As Grand Master of the Grand United Order of Oddfellows in New South Wales in this our sesquicentenary year, I am very pleased to be associated with the publication of Secret Handshakes and Health Care in Australia, and recommend it to all those interested in Australian history.

Allan B. Miller
Grand Master, GUOOF, NSW.
July, 1998.

Some History of Lodges:

The first 'lodges' were on building sites of cathedrals, castles or fortresses, in Britain, France and other parts of Europe. This was hundreds of years before Europeans came to 'the Great South Land'. The lodge was where the master craftsman tested the apprentices and others looking for work. Because these workmen often came from distant countries and spoke different languages, passwords and handshakes were used to 'test' for different grades of skill. Lodge was also where workmen paid into a fund to cover themselves against sickness or accident, or to insure their tools.

After the time of stone cathedrals, the most important period for friendly societies was what's called the Industrial Revolution. It began to change people's lives in the 1700's and is still affecting people today - first it was called the Age of Steam, then the Technological Age and now, it's known as the Information Superhighway.

When the first steam-driven factories were set up men who perhaps had never known a lodge soon saw good reasons to have one. The machines were far more dangerous and accidents were more common. In a pub over a pot of ale a group of friends might notice that a 'mate' was not there. If enquiries found some misfortune had befallen the missing man it would be natural to 'pass around the hat'.

If such a group of friends lasted, chances are that it would form into a lodge and give themselves a name like 'The Friendly Society That Meets at Mr Smith's Half-Moon Tavern on Winchester Hill', or if they were based around an occupation they might call themselves the Brickmakers' Labourers Accident and Provident Society.

When members had to leave one town to find a job in another they would be given an allowance known as 'the tramp'. They would also take a password and secret signs to identify themselves as a brother. Wherever there was a lodge there would be a welcome.

In England, the Grand United Order of Oddfellows was being formed from these sorts of groups around the same time that Captain Arthur Phillip brought the first convicts into Sydney Cove, years before either Edward Joseph Moore or Beatrice Allworth, his first wife, were born.

What is 'the Brotherhood'?

The stranger brought Edward Joseph Moore to a lodge called 'Travellers' Home'. It was the first opened in Australia by the Grand United Order of Oddfellows, a friendly society. That means its members paid regular amounts while they were working and that this money was kept safe for them by their lodge. If they fell ill, or lost their job they were able to get money back from the lodge to keep them going. If they were the breadwinner, they would be able to get money to pay for family illness.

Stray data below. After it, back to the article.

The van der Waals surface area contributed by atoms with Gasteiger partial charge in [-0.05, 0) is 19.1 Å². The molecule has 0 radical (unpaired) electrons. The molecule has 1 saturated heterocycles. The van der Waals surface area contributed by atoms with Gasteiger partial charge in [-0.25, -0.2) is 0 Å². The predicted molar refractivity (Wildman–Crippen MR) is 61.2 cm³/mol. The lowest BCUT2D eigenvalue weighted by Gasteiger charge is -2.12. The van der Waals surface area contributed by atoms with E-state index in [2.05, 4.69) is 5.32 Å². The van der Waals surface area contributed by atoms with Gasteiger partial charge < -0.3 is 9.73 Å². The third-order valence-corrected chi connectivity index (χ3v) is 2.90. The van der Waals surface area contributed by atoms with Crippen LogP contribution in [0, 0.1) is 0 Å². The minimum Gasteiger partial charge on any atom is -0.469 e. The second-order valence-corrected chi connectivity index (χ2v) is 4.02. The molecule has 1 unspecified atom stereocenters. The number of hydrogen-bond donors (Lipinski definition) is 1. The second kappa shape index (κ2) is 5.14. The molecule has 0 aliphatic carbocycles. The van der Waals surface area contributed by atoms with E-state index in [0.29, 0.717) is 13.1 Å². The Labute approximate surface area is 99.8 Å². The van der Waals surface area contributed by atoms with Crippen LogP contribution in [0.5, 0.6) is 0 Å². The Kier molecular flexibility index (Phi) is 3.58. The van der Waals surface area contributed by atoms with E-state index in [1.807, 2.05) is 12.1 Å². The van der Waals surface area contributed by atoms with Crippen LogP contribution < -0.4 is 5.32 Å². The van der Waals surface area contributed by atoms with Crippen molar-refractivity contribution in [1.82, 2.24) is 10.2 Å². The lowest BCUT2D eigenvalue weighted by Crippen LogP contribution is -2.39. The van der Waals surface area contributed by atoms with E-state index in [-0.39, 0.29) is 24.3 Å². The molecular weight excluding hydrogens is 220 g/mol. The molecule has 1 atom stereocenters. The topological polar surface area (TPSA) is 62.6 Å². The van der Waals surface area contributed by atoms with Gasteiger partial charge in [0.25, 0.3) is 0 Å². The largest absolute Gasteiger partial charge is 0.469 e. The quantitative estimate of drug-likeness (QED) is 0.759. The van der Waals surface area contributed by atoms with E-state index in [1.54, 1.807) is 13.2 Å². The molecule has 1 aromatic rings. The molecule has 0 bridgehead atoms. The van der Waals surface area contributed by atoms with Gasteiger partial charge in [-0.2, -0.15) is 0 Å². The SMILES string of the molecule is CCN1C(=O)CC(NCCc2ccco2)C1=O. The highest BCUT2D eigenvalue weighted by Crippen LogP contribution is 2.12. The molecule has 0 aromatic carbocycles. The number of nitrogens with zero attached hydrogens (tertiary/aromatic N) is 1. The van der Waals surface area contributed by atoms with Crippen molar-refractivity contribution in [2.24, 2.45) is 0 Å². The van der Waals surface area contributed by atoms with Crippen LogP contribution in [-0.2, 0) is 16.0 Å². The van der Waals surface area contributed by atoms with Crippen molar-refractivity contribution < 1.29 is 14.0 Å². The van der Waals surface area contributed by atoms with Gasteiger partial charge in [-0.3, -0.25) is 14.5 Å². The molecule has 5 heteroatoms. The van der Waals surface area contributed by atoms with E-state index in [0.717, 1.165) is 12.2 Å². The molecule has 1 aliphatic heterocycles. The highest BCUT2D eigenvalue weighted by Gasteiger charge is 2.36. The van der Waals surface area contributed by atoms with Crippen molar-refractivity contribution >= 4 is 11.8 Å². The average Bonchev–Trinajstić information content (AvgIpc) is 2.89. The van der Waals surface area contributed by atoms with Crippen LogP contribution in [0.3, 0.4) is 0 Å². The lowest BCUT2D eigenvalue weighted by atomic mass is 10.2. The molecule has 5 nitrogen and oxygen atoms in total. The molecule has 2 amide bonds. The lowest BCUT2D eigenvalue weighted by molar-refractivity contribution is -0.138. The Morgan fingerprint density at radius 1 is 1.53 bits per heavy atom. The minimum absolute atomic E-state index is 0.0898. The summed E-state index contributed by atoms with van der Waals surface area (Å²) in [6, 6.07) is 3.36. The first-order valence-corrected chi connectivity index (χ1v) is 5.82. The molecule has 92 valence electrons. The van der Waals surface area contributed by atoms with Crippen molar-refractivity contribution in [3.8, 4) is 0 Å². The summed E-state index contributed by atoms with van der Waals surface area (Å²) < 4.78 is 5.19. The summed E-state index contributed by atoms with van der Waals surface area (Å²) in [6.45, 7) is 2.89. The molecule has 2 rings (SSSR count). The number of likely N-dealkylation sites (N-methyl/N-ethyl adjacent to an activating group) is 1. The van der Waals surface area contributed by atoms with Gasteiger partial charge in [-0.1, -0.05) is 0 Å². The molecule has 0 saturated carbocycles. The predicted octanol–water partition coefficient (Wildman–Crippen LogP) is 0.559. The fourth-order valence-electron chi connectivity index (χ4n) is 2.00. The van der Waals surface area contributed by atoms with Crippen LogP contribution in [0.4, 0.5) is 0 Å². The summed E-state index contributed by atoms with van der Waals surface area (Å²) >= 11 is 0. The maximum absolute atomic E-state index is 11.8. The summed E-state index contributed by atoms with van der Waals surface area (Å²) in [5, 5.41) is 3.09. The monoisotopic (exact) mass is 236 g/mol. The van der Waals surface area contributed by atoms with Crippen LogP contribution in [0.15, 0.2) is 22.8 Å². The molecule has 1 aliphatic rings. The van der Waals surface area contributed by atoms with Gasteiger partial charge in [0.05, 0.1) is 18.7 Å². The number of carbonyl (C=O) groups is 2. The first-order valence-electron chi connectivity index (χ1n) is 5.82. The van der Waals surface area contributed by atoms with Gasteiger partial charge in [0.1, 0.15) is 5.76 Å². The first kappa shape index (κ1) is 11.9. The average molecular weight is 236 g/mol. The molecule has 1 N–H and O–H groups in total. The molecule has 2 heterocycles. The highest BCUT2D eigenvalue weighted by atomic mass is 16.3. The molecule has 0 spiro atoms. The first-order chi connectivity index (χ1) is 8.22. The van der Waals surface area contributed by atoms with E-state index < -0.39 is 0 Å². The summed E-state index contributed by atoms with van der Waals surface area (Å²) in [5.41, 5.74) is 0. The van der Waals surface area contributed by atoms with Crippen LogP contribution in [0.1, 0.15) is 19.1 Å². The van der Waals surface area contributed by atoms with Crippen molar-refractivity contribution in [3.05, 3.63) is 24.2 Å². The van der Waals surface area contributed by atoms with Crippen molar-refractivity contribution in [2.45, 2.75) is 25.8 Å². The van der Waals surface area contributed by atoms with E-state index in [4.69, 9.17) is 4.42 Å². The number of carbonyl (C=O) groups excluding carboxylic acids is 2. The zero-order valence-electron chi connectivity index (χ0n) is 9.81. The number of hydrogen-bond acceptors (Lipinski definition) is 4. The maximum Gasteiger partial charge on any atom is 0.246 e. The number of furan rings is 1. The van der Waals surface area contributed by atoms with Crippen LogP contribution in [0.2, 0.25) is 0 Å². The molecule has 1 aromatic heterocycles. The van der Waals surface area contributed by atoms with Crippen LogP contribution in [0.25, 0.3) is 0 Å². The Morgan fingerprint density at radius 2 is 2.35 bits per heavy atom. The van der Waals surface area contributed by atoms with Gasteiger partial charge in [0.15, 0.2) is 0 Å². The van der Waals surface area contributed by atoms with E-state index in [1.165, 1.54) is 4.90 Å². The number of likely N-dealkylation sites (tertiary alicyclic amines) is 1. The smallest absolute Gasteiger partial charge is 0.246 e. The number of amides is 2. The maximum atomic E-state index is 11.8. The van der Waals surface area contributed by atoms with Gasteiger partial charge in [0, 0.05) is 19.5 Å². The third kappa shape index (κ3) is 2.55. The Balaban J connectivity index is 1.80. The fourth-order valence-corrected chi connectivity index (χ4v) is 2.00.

Some lodges were independent but most were part of a larger organisation called an 'Order', such as 'The Grand United Order of Oddfellows'. Each lodge in an 'Order' was stronger than it would be if it was by itself, just like a bundle of sticks tied together. Each member felt more secure knowing he was in a 'brotherhood' that had thousands and thousands of members around the world.

When he first went on board in Portsmouth Edward Moore was 'good on the books', that is, he was up to date with his contributions. He was also carrying a clearance certificate and a password from his lodge in York. These were like a passport, not for the Government Customs, but for the 'brothers' in the GUOOF lodge in New South Wales. They had to see the clearance and experience his handshake before they would accept him.

The stranger on the wharf tested him and when he wore his regalia (see illustration) for the first time in Sydney, and produced his 'passport' he was made as welcome as he would have if he had been at 'home' in York.

There were at least six different 'Orders' of Friendly Societies established in the colony when he arrived and at least twenty separate lodges. Other Orders in Sydney in 1846 were 'the Ancient Order of Foresters' and the 'Australasian Holy Catholic Guild'.

The 'Orders' we know most about are the ones that grew strong and prospered. There were others which do not seem to have grown such as the Chartered Free Gardeners, and the Loyal Order of the Knights of Manchester.

This book concentrates on one family and just one of these Orders of friendly society, the Grand United Order of Oddfellows. Among the weakest when it began in Australia, it survived and grew into one of the strongest. Its history, just like its name, is extraordinary.

Grand United's First Australian Lodge: